County attorney owned one of Otter Tail's prominent duck-hunting cabins in the 1950s

Mud Lake.jpg
A map shows the location of Mud Lake, southeast of Maplewood State Park. Roger Dell owned own of the lake's prominent duck-hunting cabins in the early 1950s. (Submitted photo)

One of the prominent duck-hunting cabins in Otter Tail County during the early 1950s was one owned by renowned county attorney Roger Dell. His cabin was near Mud Lake in Star Lake Township.

This was much more than just your average duck-hunting cabin or deer shack.

Dell, a Fergus Falls attorney who later became chief justice of the Minnesota State Supreme Court, entertained his lawyer friends on weekends at the duck-hunting cabin.

Mud Lake is west of Dead Lake. To the northwest is Maplewood State Park, established long after Dell hunted at Mud Lake.

Dell’s cabin, close to some prime duck-hunting areas, not only had overnight lodging but also had the comforts of home such as a deluxe stove, refrigerator, clothes washer and clothes dryer.


“As kids, the judge let us hunt there on weekdays,” said Doug Lange, who lived nearby with his parents Adolph and Marcella Lange and his brother, Larry.

“The judge would oftentimes wave to us while riding his gaited horse,” Lange said. “He’d remove his cowboy hat and wave in a friendly gesture.”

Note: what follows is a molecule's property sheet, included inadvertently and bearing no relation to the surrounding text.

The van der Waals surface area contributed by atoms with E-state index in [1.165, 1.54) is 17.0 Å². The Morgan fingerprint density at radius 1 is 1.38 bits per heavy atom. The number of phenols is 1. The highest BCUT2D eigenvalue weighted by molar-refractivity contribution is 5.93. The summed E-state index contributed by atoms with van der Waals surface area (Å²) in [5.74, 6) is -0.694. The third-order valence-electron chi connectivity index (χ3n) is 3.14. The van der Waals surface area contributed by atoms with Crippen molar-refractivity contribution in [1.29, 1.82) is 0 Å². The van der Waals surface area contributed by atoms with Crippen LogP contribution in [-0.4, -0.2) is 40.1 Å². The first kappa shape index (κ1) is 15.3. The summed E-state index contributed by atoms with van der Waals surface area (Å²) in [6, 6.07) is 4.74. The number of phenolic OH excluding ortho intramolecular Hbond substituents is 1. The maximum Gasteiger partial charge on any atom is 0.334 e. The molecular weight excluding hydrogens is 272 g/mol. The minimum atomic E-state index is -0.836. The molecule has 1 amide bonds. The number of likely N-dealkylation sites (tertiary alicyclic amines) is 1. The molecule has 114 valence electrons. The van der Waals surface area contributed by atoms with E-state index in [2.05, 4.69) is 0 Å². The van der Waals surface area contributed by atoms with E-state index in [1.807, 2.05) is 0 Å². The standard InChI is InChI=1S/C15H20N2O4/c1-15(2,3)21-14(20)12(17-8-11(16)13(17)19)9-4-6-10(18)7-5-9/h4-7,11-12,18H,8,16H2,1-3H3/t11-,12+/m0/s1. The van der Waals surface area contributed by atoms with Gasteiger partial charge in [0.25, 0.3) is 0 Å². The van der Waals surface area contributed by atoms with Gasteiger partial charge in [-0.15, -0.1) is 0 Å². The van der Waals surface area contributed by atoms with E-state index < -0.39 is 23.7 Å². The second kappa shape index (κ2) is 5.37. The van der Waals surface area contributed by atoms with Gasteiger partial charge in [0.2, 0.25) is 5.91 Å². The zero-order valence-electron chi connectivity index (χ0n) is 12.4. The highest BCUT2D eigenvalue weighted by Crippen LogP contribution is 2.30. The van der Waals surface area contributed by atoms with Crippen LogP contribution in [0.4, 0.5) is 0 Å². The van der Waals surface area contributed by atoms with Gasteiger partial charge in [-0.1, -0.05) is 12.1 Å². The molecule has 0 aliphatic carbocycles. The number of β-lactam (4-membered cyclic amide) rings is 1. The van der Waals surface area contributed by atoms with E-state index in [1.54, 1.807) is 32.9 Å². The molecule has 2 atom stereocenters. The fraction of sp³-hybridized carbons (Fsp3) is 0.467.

The brothers recall those good duck hunting days on invitation of Judge Dell to hunt on his property weekdays, before and after school.

Lange is a retiree living with his wife Sharon in Seattle, and his brother Larry Lange is a retiree living in Perham. Larry’s wife is Joan.

Judge Dell (2).jpg
Judge Roger Dell. (Photo courtesy Minnesota State Historical Society)

Born in 1897 at Bird Island, Minnesota, Dell graduated from the St. Paul College of Law in 1920. That same year he started work as an attorney in Fergus Falls, under the firm Brown and Dell.

Dell later worked with the firm of Dell, Rosengren and Rufer. Dell was widely known as a trial lawyer.


In 1953 Dell was appointed by Minnesota Gov. Elmer Anderson to the state Supreme Court as an associate justice. A year later he was named chief justice of the state Supreme Court.

Dell retired from the court in 1962.

He died on March 8, 1966, at the age of 68. The Dell Trust, established in his memory, provides funds for charitable purposes and nonprofit organizations.

Dell also was an expert trap shooter

Roger Dell had another claim to fame as a firearm owner and duck hunter.

He was an expert trap-shooter, ranking high in United States trap-shooting competition at the national tournament in Vandalia, Ohio. He loved fishing in addition to duck hunting.

In 1993 Dell was posthumously inducted into the Fergus Falls Area Chamber of Commerce Sports Hall of Fame.

Accepting the award on behalf of Dell was Gerald Rufer, groomed by Dell at the law firm established by the late judge.

Rufer held a handmade 12-gauge shotgun with beautiful engraving. The firearm was formerly owned by Dell. Dell's wife was also deceased and they had no children, thus the reason for Rufer accepting the award on Dell’s behalf.


“A beautiful shotgun,” Rufer told the audience. “It was custom made and willed to me. Of course, I drew up the will.”

The audience roared with laughter.

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